Running and Jumping Variables in RD Designs
This study demonstrates that regression discontinuity designs will arrive at biased estimates when attributes related to outcomes predict heaping in the running variable. We discuss several approaches to diagnosing and correcting for this type of problem. Our primary example focuses on the use of birth weights as a running variable. We begin by showing that birth weights are measured most precisely for children of white and highly educated mothers. As a result, less healthy children, who are more likely to be of low socioeconomic status, are disproportionately represented at multiples of round numbers. For this reason, RD estimates using birth weight as the running variable will be biased in a manner that leads one to conclude that it is "good" to be strictly less than any 100-gram cutoff. As such, prior estimates of the effects of very low birth weight classification (Almond, Doyle, Kowalski, and Williams 2010) have been overstated and appear to be zero. We also demonstrate potential problems using days of birth or grade point averages as running variables.
|Date of creation:||Sep 2010|
|Contact details of provider:|| Postal: 206 Tilton Hall, New Orleans, LA 70118|
Phone: (504) 865-5321
Fax: (504) 865-5869
Web page: http://econ.tulane.edu
More information through EDIRC
When requesting a correction, please mention this item's handle: RePEc:tul:wpaper:1001. See general information about how to correct material in RePEc.
For technical questions regarding this item, or to correct its authors, title, abstract, bibliographic or download information, contact: (Rodrigo Aranda Balcazar)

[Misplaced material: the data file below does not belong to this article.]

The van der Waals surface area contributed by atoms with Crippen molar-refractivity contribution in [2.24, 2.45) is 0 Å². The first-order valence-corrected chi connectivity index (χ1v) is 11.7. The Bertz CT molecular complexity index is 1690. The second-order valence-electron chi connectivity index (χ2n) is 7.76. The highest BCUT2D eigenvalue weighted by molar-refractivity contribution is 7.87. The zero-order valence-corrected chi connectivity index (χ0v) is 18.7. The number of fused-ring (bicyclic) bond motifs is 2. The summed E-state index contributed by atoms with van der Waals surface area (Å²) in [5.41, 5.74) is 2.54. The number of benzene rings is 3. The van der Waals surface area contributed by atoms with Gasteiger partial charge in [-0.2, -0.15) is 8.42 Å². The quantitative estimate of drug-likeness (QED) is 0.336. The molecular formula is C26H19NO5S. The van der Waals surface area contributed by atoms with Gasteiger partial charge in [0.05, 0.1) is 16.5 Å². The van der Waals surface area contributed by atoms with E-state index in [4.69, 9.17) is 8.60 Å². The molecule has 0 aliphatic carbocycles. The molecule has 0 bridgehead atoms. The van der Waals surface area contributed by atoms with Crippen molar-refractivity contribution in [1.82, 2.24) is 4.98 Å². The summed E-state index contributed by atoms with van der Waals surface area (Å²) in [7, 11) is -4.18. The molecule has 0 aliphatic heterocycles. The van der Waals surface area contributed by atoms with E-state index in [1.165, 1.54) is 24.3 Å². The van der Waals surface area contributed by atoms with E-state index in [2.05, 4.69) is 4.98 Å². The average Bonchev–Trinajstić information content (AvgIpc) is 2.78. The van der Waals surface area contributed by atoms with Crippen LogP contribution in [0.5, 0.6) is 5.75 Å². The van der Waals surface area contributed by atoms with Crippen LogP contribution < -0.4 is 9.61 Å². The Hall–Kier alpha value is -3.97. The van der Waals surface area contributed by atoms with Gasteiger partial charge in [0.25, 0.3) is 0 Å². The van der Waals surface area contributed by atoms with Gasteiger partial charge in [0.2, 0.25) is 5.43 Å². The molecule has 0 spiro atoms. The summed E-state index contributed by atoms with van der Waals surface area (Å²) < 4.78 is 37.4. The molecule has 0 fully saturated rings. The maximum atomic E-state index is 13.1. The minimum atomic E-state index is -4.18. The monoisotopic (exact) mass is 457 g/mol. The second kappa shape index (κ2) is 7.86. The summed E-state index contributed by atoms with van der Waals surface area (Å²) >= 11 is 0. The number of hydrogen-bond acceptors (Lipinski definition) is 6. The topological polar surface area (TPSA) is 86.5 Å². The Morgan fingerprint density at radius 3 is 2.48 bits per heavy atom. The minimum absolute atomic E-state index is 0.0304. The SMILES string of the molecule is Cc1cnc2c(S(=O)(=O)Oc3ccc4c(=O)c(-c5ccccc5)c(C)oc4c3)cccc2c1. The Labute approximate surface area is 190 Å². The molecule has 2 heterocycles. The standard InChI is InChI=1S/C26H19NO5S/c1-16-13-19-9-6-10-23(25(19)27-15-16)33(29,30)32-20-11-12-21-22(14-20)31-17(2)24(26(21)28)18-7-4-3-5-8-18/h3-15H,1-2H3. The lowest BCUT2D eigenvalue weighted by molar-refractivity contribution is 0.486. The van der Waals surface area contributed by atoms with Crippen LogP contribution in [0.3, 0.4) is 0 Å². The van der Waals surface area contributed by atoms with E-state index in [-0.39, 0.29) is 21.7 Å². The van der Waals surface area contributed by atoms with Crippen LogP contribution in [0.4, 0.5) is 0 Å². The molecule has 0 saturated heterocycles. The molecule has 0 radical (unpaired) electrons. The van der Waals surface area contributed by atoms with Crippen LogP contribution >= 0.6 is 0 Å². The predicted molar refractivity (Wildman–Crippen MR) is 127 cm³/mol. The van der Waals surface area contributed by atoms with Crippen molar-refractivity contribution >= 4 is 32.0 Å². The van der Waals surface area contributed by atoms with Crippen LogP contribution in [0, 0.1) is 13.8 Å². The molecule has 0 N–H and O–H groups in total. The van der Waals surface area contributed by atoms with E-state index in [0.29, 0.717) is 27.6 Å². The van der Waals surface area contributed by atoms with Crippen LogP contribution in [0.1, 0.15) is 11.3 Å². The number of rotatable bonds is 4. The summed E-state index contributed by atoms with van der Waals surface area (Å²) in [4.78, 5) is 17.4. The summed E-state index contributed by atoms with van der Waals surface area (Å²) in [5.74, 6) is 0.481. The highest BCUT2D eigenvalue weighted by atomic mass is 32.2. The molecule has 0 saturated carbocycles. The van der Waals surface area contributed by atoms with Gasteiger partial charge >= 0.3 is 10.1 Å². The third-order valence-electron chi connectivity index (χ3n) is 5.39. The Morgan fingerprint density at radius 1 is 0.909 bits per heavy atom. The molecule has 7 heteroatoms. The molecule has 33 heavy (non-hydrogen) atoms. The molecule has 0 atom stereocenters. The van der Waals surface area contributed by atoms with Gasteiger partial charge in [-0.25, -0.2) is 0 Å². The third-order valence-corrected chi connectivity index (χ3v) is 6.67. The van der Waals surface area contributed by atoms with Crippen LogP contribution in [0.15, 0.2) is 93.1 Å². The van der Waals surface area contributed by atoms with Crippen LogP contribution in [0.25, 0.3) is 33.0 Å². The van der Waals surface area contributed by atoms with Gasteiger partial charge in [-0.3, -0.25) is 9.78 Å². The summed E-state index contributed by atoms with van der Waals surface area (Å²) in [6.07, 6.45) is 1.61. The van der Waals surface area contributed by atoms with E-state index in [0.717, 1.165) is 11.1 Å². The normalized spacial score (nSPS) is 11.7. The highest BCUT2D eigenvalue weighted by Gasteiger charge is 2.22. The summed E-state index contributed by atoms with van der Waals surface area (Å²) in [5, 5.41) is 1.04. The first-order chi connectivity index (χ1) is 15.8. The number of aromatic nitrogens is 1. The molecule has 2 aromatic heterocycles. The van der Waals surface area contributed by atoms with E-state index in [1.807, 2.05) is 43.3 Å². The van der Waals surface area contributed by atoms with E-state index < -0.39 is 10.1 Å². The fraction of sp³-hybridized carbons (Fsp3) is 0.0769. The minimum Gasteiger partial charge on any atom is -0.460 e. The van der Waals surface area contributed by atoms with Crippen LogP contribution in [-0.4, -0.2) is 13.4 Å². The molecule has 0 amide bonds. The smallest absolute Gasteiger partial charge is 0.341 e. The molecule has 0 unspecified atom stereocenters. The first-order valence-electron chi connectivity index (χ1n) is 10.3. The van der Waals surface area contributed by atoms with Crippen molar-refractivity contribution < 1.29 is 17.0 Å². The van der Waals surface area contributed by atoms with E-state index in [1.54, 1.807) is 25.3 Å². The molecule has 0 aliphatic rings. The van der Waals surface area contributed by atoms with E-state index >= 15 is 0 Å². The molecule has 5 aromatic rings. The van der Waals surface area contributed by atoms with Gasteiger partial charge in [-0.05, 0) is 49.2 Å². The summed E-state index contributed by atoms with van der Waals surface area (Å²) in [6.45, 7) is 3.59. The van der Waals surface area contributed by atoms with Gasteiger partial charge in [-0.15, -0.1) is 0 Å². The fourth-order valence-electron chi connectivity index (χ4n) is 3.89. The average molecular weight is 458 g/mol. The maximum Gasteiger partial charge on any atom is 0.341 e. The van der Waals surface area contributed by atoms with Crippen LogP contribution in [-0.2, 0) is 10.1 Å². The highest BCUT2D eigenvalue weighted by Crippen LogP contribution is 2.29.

If you have authored this item and are not yet registered with RePEc, we encourage you to do it here. This allows to link your profile to this item. It also allows you to accept potential citations to this item that we are uncertain about.
If references are entirely missing, you can add them using this form.
If the full references list an item that is present in RePEc, but the system did not link to it, you can help with this form.
If you know of missing items citing this one, you can help us creating those links by adding the relevant references in the same way as above, for each refering item. If you are a registered author of this item, you may also want to check the "citations" tab in your profile, as there may be some citations waiting for confirmation.
Please note that corrections may take a couple of weeks to filter through the various RePEc services.